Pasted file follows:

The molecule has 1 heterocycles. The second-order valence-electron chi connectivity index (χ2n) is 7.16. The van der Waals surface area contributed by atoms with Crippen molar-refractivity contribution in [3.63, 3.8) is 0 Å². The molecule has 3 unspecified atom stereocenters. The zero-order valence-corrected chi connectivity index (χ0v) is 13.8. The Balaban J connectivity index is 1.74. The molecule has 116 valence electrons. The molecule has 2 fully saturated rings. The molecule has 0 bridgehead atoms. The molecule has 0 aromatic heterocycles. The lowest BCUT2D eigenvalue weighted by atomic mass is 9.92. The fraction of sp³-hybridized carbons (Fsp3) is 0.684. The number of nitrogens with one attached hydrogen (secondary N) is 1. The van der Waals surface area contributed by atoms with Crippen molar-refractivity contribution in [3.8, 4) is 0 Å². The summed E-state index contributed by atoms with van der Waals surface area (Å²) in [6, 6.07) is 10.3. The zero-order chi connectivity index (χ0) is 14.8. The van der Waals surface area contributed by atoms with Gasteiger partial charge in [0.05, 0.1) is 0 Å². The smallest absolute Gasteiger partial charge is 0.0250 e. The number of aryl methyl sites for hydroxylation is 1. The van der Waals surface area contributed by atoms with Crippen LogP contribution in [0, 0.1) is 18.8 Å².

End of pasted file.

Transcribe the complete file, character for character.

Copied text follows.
The molecule has 1 heterocycles. The second-order valence-electron chi connectivity index (χ2n) is 7.16. The van der Waals surface area contributed by atoms with Crippen molar-refractivity contribution in [3.63, 3.8) is 0 Å². The molecule has 3 unspecified atom stereocenters. The zero-order valence-corrected chi connectivity index (χ0v) is 13.8. The Balaban J connectivity index is 1.74. The molecule has 116 valence electrons. The molecule has 2 fully saturated rings. The molecule has 0 bridgehead atoms. The molecule has 0 aromatic heterocycles. The lowest BCUT2D eigenvalue weighted by atomic mass is 9.92. The fraction of sp³-hybridized carbons (Fsp3) is 0.684. The number of nitrogens with one attached hydrogen (secondary N) is 1. The van der Waals surface area contributed by atoms with Crippen molar-refractivity contribution in [3.8, 4) is 0 Å². The summed E-state index contributed by atoms with van der Waals surface area (Å²) in [6, 6.07) is 10.3. The zero-order chi connectivity index (χ0) is 14.8. The van der Waals surface area contributed by atoms with Gasteiger partial charge in [0.05, 0.1) is 0 Å². The smallest absolute Gasteiger partial charge is 0.0250 e. The number of aryl methyl sites for hydroxylation is 1. The van der Waals surface area contributed by atoms with Crippen LogP contribution in [0, 0.1) is 18.8 Å².